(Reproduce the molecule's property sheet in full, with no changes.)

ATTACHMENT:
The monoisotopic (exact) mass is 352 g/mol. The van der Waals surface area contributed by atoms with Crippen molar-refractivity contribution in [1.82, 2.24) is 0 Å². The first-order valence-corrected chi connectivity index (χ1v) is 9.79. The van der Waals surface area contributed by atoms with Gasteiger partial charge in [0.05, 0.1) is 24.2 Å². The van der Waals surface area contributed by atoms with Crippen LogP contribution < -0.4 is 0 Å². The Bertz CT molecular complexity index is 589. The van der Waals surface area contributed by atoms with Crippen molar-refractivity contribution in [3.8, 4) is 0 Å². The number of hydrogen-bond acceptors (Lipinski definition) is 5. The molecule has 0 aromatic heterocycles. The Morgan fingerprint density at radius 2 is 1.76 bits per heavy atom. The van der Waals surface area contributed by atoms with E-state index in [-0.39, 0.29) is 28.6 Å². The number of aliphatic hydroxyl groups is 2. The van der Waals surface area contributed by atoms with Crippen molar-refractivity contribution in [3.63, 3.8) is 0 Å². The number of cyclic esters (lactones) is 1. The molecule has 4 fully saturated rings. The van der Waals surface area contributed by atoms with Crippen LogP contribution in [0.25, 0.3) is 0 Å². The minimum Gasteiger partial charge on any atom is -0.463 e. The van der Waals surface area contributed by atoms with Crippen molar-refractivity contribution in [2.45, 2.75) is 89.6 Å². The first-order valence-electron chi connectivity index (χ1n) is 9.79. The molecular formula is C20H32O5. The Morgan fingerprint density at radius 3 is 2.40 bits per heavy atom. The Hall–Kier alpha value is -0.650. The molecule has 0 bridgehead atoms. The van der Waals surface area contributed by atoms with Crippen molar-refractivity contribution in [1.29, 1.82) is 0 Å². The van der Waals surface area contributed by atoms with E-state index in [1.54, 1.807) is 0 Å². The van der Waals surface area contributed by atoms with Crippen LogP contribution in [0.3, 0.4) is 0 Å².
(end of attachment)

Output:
The monoisotopic (exact) mass is 352 g/mol. The van der Waals surface area contributed by atoms with Crippen molar-refractivity contribution in [1.82, 2.24) is 0 Å². The first-order valence-corrected chi connectivity index (χ1v) is 9.79. The van der Waals surface area contributed by atoms with Gasteiger partial charge in [0.05, 0.1) is 24.2 Å². The van der Waals surface area contributed by atoms with Crippen LogP contribution < -0.4 is 0 Å². The Bertz CT molecular complexity index is 589. The van der Waals surface area contributed by atoms with Crippen molar-refractivity contribution in [3.8, 4) is 0 Å². The number of hydrogen-bond acceptors (Lipinski definition) is 5. The molecule has 0 aromatic heterocycles. The Morgan fingerprint density at radius 2 is 1.76 bits per heavy atom. The van der Waals surface area contributed by atoms with E-state index in [-0.39, 0.29) is 28.6 Å². The number of aliphatic hydroxyl groups is 2. The van der Waals surface area contributed by atoms with Crippen molar-refractivity contribution in [3.63, 3.8) is 0 Å². The number of cyclic esters (lactones) is 1. The molecule has 4 fully saturated rings. The van der Waals surface area contributed by atoms with Crippen LogP contribution in [0.25, 0.3) is 0 Å². The minimum Gasteiger partial charge on any atom is -0.463 e. The van der Waals surface area contributed by atoms with Crippen molar-refractivity contribution in [2.45, 2.75) is 89.6 Å². The first-order valence-electron chi connectivity index (χ1n) is 9.79. The molecular formula is C20H32O5. The Morgan fingerprint density at radius 3 is 2.40 bits per heavy atom. The Hall–Kier alpha value is -0.650. The molecule has 0 bridgehead atoms. The van der Waals surface area contributed by atoms with Crippen molar-refractivity contribution in [1.29, 1.82) is 0 Å². The van der Waals surface area contributed by atoms with E-state index in [1.54, 1.807) is 0 Å². The van der Waals surface area contributed by atoms with Crippen LogP contribution in [0.3, 0.4) is 0 Å².